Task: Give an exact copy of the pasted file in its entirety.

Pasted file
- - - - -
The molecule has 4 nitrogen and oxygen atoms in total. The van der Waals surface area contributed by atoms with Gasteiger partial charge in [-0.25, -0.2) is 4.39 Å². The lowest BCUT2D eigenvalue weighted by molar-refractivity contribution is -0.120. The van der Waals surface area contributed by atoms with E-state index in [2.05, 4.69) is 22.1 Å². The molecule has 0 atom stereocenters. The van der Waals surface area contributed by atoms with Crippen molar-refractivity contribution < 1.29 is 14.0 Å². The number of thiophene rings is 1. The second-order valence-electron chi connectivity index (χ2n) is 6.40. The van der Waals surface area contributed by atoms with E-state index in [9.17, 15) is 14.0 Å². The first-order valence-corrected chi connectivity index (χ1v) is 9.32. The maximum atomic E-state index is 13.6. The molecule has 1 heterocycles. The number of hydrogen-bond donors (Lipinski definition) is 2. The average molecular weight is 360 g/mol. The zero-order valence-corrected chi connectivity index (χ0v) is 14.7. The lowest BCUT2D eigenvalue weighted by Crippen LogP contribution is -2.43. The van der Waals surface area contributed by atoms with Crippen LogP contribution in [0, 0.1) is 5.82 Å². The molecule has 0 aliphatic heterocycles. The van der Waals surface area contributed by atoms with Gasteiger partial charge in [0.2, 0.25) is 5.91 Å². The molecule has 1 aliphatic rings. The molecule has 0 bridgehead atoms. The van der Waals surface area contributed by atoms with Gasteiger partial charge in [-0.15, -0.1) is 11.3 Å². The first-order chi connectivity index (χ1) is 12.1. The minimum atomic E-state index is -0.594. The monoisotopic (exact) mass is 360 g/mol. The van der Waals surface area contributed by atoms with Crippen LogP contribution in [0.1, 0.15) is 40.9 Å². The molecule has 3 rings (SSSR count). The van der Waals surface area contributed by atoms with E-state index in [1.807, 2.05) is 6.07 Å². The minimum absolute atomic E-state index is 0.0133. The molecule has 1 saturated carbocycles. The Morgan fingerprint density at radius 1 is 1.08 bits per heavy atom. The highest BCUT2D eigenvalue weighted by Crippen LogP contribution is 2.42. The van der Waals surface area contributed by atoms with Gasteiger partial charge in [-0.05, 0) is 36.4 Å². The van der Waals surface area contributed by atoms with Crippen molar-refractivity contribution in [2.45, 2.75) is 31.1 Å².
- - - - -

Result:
The molecule has 4 nitrogen and oxygen atoms in total. The van der Waals surface area contributed by atoms with Gasteiger partial charge in [-0.25, -0.2) is 4.39 Å². The lowest BCUT2D eigenvalue weighted by molar-refractivity contribution is -0.120. The van der Waals surface area contributed by atoms with E-state index in [2.05, 4.69) is 22.1 Å². The molecule has 0 atom stereocenters. The van der Waals surface area contributed by atoms with Crippen molar-refractivity contribution < 1.29 is 14.0 Å². The number of thiophene rings is 1. The second-order valence-electron chi connectivity index (χ2n) is 6.40. The van der Waals surface area contributed by atoms with E-state index in [9.17, 15) is 14.0 Å². The first-order valence-corrected chi connectivity index (χ1v) is 9.32. The maximum atomic E-state index is 13.6. The molecule has 1 heterocycles. The number of hydrogen-bond donors (Lipinski definition) is 2. The average molecular weight is 360 g/mol. The zero-order valence-corrected chi connectivity index (χ0v) is 14.7. The lowest BCUT2D eigenvalue weighted by Crippen LogP contribution is -2.43. The van der Waals surface area contributed by atoms with Crippen LogP contribution in [0, 0.1) is 5.82 Å². The molecule has 0 aliphatic heterocycles. The van der Waals surface area contributed by atoms with Gasteiger partial charge in [0.2, 0.25) is 5.91 Å². The molecule has 1 aliphatic rings. The molecule has 0 bridgehead atoms. The van der Waals surface area contributed by atoms with Gasteiger partial charge in [-0.15, -0.1) is 11.3 Å². The first-order chi connectivity index (χ1) is 12.1. The minimum atomic E-state index is -0.594. The monoisotopic (exact) mass is 360 g/mol. The van der Waals surface area contributed by atoms with Crippen LogP contribution in [0.1, 0.15) is 40.9 Å². The molecule has 3 rings (SSSR count). The van der Waals surface area contributed by atoms with E-state index in [1.807, 2.05) is 6.07 Å². The minimum absolute atomic E-state index is 0.0133. The molecule has 1 saturated carbocycles. The Morgan fingerprint density at radius 1 is 1.08 bits per heavy atom. The highest BCUT2D eigenvalue weighted by Crippen LogP contribution is 2.42. The van der Waals surface area contributed by atoms with Gasteiger partial charge in [-0.05, 0) is 36.4 Å². The van der Waals surface area contributed by atoms with Crippen molar-refractivity contribution in [2.45, 2.75) is 31.1 Å².